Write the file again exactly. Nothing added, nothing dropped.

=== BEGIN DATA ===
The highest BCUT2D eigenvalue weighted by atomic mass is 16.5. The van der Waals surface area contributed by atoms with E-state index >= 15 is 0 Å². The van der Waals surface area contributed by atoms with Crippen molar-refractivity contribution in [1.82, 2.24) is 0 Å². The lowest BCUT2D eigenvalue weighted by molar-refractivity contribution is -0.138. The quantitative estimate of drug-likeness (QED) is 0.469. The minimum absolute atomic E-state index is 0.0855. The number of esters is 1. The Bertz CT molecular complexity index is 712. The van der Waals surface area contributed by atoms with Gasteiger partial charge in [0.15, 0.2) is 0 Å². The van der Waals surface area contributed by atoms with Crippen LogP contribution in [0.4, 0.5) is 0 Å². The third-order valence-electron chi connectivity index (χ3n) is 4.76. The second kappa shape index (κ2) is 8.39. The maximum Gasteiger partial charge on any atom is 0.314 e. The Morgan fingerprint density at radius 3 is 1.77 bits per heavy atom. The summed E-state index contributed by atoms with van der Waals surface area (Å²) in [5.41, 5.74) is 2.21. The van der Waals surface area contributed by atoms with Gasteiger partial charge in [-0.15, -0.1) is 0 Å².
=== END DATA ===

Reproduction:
The highest BCUT2D eigenvalue weighted by atomic mass is 16.5. The van der Waals surface area contributed by atoms with E-state index >= 15 is 0 Å². The van der Waals surface area contributed by atoms with Crippen molar-refractivity contribution in [1.82, 2.24) is 0 Å². The lowest BCUT2D eigenvalue weighted by molar-refractivity contribution is -0.138. The quantitative estimate of drug-likeness (QED) is 0.469. The minimum absolute atomic E-state index is 0.0855. The number of esters is 1. The Bertz CT molecular complexity index is 712. The van der Waals surface area contributed by atoms with Gasteiger partial charge in [0.15, 0.2) is 0 Å². The van der Waals surface area contributed by atoms with Crippen LogP contribution in [0.4, 0.5) is 0 Å². The third-order valence-electron chi connectivity index (χ3n) is 4.76. The second kappa shape index (κ2) is 8.39. The maximum Gasteiger partial charge on any atom is 0.314 e. The Morgan fingerprint density at radius 3 is 1.77 bits per heavy atom. The summed E-state index contributed by atoms with van der Waals surface area (Å²) in [5.41, 5.74) is 2.21. The van der Waals surface area contributed by atoms with Gasteiger partial charge in [-0.15, -0.1) is 0 Å².